Processes2015, 3(3), 607-618; doi:10.3390/pr3030607 - published 22 July 2015 Show/Hide Abstract
Abstract: The advent of high throughput -omics has made the accumulation of comprehensive data sets possible, consisting of changes in genes, transcripts, proteins and metabolites. Systems biology-inspired computational methods for translating metabolomics data into fluxomics provide a direct functional, dynamic readout of metabolic networks. When combined with appropriate experimental design, these methods deliver insightful knowledge about cellular function under diverse conditions. The use of computational models accounting for detailed kinetics and regulatory mechanisms allow us to unravel the control and regulatory properties of the fluxome under steady and time-dependent behaviors. This approach extends the analysis of complex systems from description to prediction, including control of complex dynamic behavior ranging from biological rhythms to catastrophic lethal arrhythmias. The powerful quantitative metabolomics-fluxomics approach will help our ability to engineer unicellular and multicellular organisms evolve from trial-and-error to a more predictable process, and from cells to organ and organisms.
Processes2015, 3(3), 568-606; doi:10.3390/pr3030568 - published 16 July 2015 Show/Hide Abstract
Abstract: This contribution concerns the development of generic methods and tools for robust optimal control of high-pressure liquid chromatographic separation processes. The proposed methodology exploits a deterministic robust formulation, that employs a linearization of the uncertainty set, based on Lyapunov differential equations to generate optimal elution trajectories in the presence of uncertainty. Computational tractability is obtained by casting the robust counterpart problem in the framework of bilevel optimal control where the upper level concerns forward simulation of the Lyapunov differential equation, and the nominal open-loop optimal control problem augmented with the robustified target component purity inequality constraint margin is considered in the lower level. The lower-level open-loop optimal control problem, constrained by spatially discretized partial differential equations, is transcribed into a finite dimensional nonlinear program using direct collocation, which is then solved by a primal-dual interior point method. The advantages of the robustification strategy are highlighted through the solution of a challenging ternary complex mixture separation problem for a hydrophobic interaction chromatography system. The study shows that penalizing the changes in the zero-order hold control gives optimal solutions with low sensitivity to uncertainty. A key result is that the robustified general elution trajectories outperformed the conventional linear trajectories both in terms of recovery yield and robustness.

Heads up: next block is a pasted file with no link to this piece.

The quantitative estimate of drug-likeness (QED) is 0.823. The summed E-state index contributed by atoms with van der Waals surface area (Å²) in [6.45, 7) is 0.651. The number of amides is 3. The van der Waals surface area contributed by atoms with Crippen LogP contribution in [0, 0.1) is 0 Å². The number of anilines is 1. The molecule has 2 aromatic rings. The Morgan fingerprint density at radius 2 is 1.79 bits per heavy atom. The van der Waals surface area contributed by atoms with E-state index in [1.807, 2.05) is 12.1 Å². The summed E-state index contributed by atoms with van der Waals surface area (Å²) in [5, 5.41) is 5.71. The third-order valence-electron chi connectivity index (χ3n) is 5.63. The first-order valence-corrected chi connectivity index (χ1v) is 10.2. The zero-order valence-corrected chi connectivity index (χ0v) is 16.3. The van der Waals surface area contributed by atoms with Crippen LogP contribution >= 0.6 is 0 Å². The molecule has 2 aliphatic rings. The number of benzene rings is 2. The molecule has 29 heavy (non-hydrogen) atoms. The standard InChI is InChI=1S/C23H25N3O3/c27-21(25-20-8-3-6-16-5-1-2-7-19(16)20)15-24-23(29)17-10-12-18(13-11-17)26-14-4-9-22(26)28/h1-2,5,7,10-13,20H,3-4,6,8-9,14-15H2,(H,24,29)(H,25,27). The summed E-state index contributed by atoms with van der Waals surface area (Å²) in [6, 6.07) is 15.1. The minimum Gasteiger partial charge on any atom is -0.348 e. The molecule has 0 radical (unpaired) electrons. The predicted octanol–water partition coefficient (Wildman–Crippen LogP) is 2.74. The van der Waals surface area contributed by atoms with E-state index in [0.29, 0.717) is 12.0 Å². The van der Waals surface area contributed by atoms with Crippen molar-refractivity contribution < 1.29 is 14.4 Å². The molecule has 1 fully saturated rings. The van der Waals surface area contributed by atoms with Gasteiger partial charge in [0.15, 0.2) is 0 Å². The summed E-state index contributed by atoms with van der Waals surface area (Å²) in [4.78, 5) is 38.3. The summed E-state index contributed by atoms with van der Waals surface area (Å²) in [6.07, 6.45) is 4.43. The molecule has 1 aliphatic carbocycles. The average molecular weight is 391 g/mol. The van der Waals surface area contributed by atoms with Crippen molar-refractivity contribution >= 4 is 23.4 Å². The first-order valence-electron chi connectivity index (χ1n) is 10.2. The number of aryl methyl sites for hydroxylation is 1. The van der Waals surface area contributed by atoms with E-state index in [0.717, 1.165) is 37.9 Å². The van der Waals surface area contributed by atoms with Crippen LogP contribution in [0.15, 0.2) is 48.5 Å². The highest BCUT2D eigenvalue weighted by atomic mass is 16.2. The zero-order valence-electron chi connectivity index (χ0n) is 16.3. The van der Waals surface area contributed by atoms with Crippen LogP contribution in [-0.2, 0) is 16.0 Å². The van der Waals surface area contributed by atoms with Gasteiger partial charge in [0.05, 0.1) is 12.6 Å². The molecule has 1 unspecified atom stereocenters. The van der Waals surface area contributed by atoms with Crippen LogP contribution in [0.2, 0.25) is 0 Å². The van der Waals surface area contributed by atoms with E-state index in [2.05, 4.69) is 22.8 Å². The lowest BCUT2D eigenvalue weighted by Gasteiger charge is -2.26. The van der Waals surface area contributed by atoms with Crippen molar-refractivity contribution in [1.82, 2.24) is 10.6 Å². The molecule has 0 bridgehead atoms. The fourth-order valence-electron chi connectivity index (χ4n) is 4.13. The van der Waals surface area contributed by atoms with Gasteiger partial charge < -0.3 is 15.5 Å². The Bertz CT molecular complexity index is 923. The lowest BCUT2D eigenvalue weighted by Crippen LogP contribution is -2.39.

Processes2015, 3(3), 541-567; doi:10.3390/pr3030541 - published 14 July 2015 Show/Hide Abstract